Staunton, Nov. 7 – The survival of nations within the Russian Federation and their ability to adapt to changing circumstances depends on how much “ethnic capital” they have, a term that includes languages, social and political institutions, and the reliable transmission of traditions from one generation to the next, Larisa Anzhiganova says.
In a new book, Ethnic Capital: Problems of Conceptualization (in Russian, Abakan, 2021), the professor of Khakass State University becomes the latest to draw on economics for modeling social phenomena like ethnicity and nationality, an approach that gives promise to become a significant field of research (tuva.asia/news/russia/9473-kruglyy-stol.html).
According to her, “the collection of resources for the preservation and development of ethnoses constitutes ethnic capital, which supports the formation and development of the status of ethnicity as a subject” rather than an object of the policies of others. With regard to her own people, she argues that the heroic epic and national art are key parts of ethnic capital.
At the Novosibirsk roundtable where Anzhiganova presented her book and her ideas, two other scholars, Chimiza Lamazhaa of Tuvin State University and Yury Popov of the Siberian Division of the Russian Academy of Sciences also made intriguing presentations that deserve mention.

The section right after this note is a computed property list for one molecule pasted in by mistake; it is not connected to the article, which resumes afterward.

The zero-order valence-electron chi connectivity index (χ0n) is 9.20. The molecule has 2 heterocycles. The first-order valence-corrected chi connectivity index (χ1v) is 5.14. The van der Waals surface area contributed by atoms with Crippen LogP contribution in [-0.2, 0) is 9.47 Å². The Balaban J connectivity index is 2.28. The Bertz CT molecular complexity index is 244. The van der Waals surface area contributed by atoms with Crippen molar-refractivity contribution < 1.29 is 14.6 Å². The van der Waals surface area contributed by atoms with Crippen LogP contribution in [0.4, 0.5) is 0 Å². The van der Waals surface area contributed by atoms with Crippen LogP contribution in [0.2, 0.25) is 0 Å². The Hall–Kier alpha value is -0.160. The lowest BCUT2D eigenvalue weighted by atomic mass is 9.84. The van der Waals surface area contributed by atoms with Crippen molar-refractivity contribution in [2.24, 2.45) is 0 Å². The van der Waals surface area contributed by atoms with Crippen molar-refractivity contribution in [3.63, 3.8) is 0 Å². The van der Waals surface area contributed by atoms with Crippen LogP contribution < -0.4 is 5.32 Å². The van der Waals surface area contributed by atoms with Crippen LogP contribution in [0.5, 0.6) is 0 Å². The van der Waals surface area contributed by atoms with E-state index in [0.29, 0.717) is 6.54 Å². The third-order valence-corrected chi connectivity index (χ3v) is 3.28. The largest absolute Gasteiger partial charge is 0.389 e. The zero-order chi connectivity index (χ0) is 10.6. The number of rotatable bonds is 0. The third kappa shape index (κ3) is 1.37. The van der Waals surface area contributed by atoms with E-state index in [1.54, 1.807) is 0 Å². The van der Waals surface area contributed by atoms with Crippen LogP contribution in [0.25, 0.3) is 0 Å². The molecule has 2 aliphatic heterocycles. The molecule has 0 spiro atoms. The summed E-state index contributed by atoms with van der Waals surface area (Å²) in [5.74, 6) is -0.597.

Lamazhaa described the ways in which the distribution of passports among the Tuvin people had the effect of breaking down pre-existing kinship groups, something that simultaneously contributed to nation building and to the weakening of tradition among that nation.
And Popov described the ways in which resistance to globalization among various peoples in the Russian Federation is leading to a growth in neo-traditionalism, with members of various nations seeking to revive their traditions as the best means they have to resist being swamped by change and modernization.